Ophthalmology Business

JUNE 2011

Ophthalmology Business is focused on business topics relevant to the entrepreneurial ophthalmologist. It offers editorial, opinion, and practical tips for physicians running an ophthalmic practice. It is a companion publication of EyeWorld.

Issue link: http://digital.ophthalmologybusiness.org/i/316008

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Page 22 of 22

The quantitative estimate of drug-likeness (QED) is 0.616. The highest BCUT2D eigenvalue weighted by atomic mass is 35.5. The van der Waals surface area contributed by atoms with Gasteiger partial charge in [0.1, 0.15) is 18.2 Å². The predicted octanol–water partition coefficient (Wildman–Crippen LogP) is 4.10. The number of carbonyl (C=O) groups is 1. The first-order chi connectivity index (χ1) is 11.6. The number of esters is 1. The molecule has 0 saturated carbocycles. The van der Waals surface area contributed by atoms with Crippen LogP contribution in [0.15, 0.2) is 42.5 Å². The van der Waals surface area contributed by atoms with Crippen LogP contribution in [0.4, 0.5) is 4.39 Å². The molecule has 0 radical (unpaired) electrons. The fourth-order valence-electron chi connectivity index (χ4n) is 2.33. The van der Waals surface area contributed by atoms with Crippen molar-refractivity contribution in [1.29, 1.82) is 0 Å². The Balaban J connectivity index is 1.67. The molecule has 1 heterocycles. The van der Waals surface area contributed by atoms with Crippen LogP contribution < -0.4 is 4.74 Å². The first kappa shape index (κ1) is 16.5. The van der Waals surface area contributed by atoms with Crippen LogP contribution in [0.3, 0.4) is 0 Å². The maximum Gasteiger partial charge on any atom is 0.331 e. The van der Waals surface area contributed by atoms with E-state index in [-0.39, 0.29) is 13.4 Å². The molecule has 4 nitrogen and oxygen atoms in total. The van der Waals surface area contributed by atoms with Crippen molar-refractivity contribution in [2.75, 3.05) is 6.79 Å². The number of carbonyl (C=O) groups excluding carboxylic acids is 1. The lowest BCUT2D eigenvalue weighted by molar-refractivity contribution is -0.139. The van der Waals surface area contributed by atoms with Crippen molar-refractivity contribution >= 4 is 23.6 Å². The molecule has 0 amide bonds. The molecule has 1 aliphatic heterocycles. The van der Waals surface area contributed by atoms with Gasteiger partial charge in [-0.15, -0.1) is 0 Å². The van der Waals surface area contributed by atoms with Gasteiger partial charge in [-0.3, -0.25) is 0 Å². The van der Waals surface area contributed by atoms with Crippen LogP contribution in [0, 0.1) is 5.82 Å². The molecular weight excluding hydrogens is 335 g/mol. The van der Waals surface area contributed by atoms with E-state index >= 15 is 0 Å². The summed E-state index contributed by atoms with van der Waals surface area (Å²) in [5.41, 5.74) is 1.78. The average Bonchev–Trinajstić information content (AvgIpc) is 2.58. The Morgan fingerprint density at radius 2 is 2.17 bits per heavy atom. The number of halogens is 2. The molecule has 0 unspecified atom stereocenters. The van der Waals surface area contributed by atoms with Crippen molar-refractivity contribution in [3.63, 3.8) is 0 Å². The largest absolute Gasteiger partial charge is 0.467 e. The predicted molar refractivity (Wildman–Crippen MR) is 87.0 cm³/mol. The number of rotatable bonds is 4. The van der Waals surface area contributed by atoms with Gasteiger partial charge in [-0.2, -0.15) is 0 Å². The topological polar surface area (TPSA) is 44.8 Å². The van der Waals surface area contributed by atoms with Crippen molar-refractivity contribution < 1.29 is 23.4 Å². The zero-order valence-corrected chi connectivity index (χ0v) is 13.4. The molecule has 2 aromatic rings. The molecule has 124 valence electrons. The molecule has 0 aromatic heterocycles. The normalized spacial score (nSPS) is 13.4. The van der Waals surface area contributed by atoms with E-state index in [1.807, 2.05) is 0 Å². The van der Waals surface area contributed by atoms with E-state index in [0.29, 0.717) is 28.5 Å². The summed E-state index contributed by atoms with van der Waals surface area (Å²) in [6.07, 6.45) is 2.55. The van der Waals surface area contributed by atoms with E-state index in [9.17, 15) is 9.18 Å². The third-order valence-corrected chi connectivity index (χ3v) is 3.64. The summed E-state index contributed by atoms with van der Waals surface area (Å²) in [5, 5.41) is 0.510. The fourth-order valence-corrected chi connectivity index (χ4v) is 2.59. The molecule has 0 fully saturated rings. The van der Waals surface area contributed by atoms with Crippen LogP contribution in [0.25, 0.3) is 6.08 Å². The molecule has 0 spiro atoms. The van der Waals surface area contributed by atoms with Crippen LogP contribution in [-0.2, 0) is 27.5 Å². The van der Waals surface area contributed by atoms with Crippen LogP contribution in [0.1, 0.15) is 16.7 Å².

June 2011 • Ophthalmology Business 23 and having abided by the "10,000- Hour Rule," a notion spearheaded by Malcolm Gladwell in the book Outliers, which claims that success comes after practicing a task for somewhere around 10,000 hours. "When I was a boy, my father told me that you always have to have a plan in life, and it should be a series of 5-year plans," Dr. Roberts said. "Not that plans don't change. Plans always change. But you have to have a plan and follow that plan." Dr. Roberts started his first 5- year plan in college. How many does he have in his archives? "With revisions, at least 10," Dr. Roberts said. "I have [a current] one now. Just because you're further along in your career doesn't mean that you need it any less." Somewhere among his 10,000 hours, Dr. Roberts began swapping a clinical life for a business one, con- sulting for a series of companies that by the year 2000, took up 50% of his time. In 2003, he became a board member of Alimera Sciences (Alpharetta, Ga.), whose products sold to Bausch & Lomb in 2007. The next year was his last in clinical practice, committing to full-time consultations with pharmaceutical companies, private equity compa- nies, and venture capital firms—that is, until Bausch & Lomb came knocking. "[Bausch & Lomb is] one of the iconic brands in eyecare," Dr. Roberts said. "They wanted me to bring the voice of the customer to the highest decision level within the company. I report directly to the CEO and bring clinical experience to the executive leadership team." Is Dr. Roberts comfortable about giving up his reputation as a doctor? "That's an emotional thing you have to get past," Dr. Roberts said. "Once I got past that, for me it was the excitement of recreating myself, of learning something totally new, starting at the lowest level and work- ing my way up in terms of knowl- edge and position, and enjoying the climb." But he sees pros and cons of doing so. Professionally and finan- cially, he was doing very well in clin- ical practice. It was uncertain whether his business acumen would be as good as his ophthalmic profi- ciency. "There are very few opportuni- ties in business that are as financially lucrative and professionally reward- ing as being a doctor," Dr. Roberts said. "[If things didn't work out], could I live with that level of disap- pointment when I had for a number of years been successful as a doctor?" He was willing to take the risk, and so far, seems content with his current success. An administrative anomaly Dr. Varga has experienced a different kind of success: doing what he loves on a national level instead of being a small-town doctor. "I did my clinical career in active duty [in the Navy]," said Dr. Varga. "When it was time to leave the military after 20 years … there weren't that many jobs out there for ophthalmologists. The ones that were available were in rural or small metropolitan areas." Dr. Varga wasn't content with that and realized he had other options beyond the medical profes- sion. "It started gradually, but I had some administrative roles fairly early in my career," Dr. Varga said. His involvement was in patient safety quality improvement, and he decid- ed to take that—along with skills in information technology—to another level. "The senior military command asked me to take a Pentagon-level job," Dr. Varga said. It was perfect except that when he started, his clinical responsibilities seemed like they wouldn't take no for an answer. Despite his new administrative life, he continued to serve as a Red Cross volunteer. "Curiously, one of the days I was at the Pentagon clinic was two days after 9/11," Dr. Varga said. "You can imagine what that was like." Despite the reminder of his importance as a doctor, Dr. Varga did not reverse his new career choice. "A lot of people ask, 'Don't you miss taking care of patients?'" Dr. Varga said. "If I see 30 to 40 patients a day, I can do good things for 30 to 40 patients. When I am in an admin- istrative role, I can influence policy that helps tens of thousands, hun- dreds of thousands, or millions of patients a day." Benefits of not being a practic- ing ophthalmologist include a nor- mal "40ish" hour workweek and not having to deal with malpractice issues. "I have to say, I don't miss taking care of patients," Dr. Varga said. Today, Dr. Varga is president of Falls Church, Va.-based JHV Consulting, doing jobs mostly for the U.S. Department of Veterans Affairs. He has, for instance, worked with the Department to implement electronic medical records (EMR) technology specific to ophthalmology. "I don't run into too many ophthalmologists in information technology," Dr. Varga conceded. "My guess is you might be able to count them on one hand." Editors' note: Drs. Roberts and Varga have no financial interests related to their comments. Contact information Roberts: 585-338-6633, calvin.w.roberts@bausch.com Varga: 703-283-1500, john@varga.org

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